I went through my Debbie Macomber hanging storage bag (I also have the single project bag and the small see through bag) and found even more of those small granny squares. I pulled out some yarn and brought those up to 6" so I could use them for Share a Square. Here is the result.

Happy crocheting!

Wednesday, December 8, 2010

neck cozy, Inox/Prym hooks

neck cozy
You may have noticed that I've been making a lot of scarves lately. heh

When trying on some scarves I had on hand (for his trips into the snowy land of Wisconsin), hubby mentioned he liked the shorter length.

With that in mind I started looking at neck cozies. How much shorter can you get, right? I found this pattern and decided to make one in manly colors. I haven't put the buttons on yet - there were no instructions but I guess you just sew them on. There were also no button holes designated as such.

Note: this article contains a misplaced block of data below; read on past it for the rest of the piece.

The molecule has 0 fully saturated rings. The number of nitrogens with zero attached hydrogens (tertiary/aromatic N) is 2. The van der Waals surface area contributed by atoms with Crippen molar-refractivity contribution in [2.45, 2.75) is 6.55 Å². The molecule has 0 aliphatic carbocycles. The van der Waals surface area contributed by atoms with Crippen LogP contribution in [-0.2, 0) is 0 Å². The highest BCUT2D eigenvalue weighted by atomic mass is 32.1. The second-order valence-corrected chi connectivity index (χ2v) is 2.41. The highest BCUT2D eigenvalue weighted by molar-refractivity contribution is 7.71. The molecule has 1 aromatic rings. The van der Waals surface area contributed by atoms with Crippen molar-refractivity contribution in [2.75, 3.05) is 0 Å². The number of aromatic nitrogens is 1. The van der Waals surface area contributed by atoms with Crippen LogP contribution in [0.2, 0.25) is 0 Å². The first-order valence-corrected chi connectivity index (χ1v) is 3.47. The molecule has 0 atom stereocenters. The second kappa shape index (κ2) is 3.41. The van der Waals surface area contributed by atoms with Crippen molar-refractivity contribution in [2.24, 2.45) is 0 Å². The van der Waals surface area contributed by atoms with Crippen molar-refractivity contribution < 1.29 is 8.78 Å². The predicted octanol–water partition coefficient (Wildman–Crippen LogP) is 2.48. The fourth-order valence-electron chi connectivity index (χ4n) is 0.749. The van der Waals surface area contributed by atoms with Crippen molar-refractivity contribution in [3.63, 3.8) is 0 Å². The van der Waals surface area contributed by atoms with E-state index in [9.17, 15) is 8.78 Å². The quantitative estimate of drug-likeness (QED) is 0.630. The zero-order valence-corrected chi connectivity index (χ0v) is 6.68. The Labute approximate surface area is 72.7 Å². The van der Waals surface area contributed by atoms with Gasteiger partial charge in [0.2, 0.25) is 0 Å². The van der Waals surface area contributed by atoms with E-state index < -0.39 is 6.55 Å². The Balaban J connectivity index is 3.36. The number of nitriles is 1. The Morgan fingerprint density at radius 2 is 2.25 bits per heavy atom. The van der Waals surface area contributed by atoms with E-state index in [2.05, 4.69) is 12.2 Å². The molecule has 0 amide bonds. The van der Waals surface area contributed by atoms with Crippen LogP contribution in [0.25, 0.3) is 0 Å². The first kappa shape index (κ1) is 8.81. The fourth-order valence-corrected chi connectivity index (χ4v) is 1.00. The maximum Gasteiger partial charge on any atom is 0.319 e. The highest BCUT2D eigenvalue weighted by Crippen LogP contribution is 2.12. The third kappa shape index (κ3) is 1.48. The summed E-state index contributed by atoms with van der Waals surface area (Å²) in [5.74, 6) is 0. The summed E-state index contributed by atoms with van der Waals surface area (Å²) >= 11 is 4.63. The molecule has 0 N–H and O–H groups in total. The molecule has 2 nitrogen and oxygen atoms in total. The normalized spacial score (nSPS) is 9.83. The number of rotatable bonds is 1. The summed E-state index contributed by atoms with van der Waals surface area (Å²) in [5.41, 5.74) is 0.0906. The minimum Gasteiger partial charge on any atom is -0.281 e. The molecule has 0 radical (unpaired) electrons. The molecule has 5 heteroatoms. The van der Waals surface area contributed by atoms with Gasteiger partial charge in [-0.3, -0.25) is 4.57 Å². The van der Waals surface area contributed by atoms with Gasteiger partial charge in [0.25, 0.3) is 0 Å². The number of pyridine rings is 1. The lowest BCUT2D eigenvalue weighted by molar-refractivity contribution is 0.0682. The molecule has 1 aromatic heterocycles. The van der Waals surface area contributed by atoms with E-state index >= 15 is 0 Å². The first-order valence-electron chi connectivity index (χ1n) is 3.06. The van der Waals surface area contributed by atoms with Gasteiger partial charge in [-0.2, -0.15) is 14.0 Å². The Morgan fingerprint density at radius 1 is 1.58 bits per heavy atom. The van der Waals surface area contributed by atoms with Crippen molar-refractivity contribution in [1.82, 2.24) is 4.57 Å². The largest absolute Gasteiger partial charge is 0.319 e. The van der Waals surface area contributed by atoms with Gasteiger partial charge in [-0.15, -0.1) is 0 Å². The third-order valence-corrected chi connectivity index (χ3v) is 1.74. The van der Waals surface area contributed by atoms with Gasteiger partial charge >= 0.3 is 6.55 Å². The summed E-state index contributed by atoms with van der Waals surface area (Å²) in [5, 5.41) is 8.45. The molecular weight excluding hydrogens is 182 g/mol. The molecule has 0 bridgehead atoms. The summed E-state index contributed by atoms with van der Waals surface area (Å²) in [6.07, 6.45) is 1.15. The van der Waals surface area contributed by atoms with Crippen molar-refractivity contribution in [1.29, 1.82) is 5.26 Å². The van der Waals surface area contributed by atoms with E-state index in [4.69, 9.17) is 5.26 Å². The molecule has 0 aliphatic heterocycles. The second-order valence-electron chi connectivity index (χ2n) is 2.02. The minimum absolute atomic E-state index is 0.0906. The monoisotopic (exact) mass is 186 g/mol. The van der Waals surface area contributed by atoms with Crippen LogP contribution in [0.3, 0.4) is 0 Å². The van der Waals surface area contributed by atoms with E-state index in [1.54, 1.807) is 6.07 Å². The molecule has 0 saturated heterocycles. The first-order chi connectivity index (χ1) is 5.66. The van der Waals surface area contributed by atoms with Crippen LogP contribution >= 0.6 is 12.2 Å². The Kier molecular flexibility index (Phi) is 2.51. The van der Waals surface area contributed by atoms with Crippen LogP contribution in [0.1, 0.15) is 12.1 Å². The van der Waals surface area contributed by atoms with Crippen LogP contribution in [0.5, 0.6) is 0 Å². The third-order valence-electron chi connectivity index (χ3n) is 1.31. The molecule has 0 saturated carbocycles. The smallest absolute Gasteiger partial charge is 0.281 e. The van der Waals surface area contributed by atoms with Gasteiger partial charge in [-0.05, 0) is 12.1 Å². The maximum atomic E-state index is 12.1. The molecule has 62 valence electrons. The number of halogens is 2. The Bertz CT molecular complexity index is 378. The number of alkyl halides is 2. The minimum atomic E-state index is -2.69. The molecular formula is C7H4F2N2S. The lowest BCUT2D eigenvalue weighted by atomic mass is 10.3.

wood pin

As it happened I had just received two cute little wooden needles, so I decided to use one as a shawl pin. I think it works quite well and very easy to use.

Megan Rose is modeling the neck cozy while wearing a hat I made last year while working up the Bulky Men's Hat. Of course, she is obviously not a man though both the hat and cozy were made with a man in mind. The hat is a bit large on her, but I didn't want her head to get cold. We have to take care of our models. She also insisted on wearing my jingle bell Christmas earrings. :-)

As I may have said before, my favorite hook is my aluminum made in Germany H Inox hook. These are no longer manufactured and I'm sure anyone who has one is holding on to it. They were made in Mexico at one point and there are some similar that say made in India, but I don't know if those were listed as Inox or Prym or some other. The Prym hooks replaced the Inox once upon a time and are listed as Inox in some places. They are not the same as the original, but are similar in coating and design. I find the length close to Bates hooks.

Every now and then I go off and try to find these again, hoping to run into some original ones. I saw the aluminum Prym hooks listed at The Pattern House and decided to get a couple in the H and I that I use most often.